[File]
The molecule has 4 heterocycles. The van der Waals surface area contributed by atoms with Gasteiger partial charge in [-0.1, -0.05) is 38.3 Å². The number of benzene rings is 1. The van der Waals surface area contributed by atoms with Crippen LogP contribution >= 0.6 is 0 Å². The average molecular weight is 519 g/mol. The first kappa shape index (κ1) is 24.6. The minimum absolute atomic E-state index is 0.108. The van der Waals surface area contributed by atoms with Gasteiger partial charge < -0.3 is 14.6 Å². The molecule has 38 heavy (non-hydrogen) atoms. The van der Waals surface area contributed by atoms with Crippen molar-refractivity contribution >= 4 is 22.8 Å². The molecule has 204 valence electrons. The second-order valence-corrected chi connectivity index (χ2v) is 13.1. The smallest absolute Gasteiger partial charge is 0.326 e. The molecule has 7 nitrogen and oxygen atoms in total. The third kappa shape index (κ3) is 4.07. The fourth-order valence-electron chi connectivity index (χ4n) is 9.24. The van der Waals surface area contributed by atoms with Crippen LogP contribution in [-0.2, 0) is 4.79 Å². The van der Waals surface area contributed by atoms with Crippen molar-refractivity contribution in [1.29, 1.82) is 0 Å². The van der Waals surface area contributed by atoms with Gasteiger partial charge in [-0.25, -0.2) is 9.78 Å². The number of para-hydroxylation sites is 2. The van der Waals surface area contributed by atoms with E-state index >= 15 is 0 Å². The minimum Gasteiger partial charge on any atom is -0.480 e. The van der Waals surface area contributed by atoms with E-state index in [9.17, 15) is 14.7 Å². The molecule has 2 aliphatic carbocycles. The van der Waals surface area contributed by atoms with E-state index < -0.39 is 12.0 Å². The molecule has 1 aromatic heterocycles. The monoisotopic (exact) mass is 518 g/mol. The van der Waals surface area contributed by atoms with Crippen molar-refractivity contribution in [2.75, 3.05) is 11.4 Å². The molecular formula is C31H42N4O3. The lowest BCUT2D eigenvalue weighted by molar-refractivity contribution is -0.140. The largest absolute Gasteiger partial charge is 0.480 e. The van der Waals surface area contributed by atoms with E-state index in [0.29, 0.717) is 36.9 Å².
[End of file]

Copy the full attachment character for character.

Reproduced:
The molecule has 4 heterocycles. The van der Waals surface area contributed by atoms with Gasteiger partial charge in [-0.1, -0.05) is 38.3 Å². The number of benzene rings is 1. The van der Waals surface area contributed by atoms with Crippen LogP contribution >= 0.6 is 0 Å². The average molecular weight is 519 g/mol. The first kappa shape index (κ1) is 24.6. The minimum absolute atomic E-state index is 0.108. The van der Waals surface area contributed by atoms with Gasteiger partial charge < -0.3 is 14.6 Å². The molecule has 38 heavy (non-hydrogen) atoms. The van der Waals surface area contributed by atoms with Crippen molar-refractivity contribution >= 4 is 22.8 Å². The molecule has 204 valence electrons. The second-order valence-corrected chi connectivity index (χ2v) is 13.1. The smallest absolute Gasteiger partial charge is 0.326 e. The molecule has 7 nitrogen and oxygen atoms in total. The third kappa shape index (κ3) is 4.07. The fourth-order valence-electron chi connectivity index (χ4n) is 9.24. The van der Waals surface area contributed by atoms with Crippen LogP contribution in [-0.2, 0) is 4.79 Å². The van der Waals surface area contributed by atoms with Crippen molar-refractivity contribution in [1.29, 1.82) is 0 Å². The van der Waals surface area contributed by atoms with Gasteiger partial charge in [-0.25, -0.2) is 9.78 Å². The number of para-hydroxylation sites is 2. The van der Waals surface area contributed by atoms with E-state index >= 15 is 0 Å². The minimum Gasteiger partial charge on any atom is -0.480 e. The van der Waals surface area contributed by atoms with E-state index in [9.17, 15) is 14.7 Å². The molecule has 2 aliphatic carbocycles. The van der Waals surface area contributed by atoms with E-state index < -0.39 is 12.0 Å². The molecule has 1 aromatic heterocycles. The monoisotopic (exact) mass is 518 g/mol. The van der Waals surface area contributed by atoms with Crippen molar-refractivity contribution in [2.75, 3.05) is 11.4 Å². The molecular formula is C31H42N4O3. The lowest BCUT2D eigenvalue weighted by molar-refractivity contribution is -0.140. The largest absolute Gasteiger partial charge is 0.480 e. The van der Waals surface area contributed by atoms with E-state index in [0.29, 0.717) is 36.9 Å².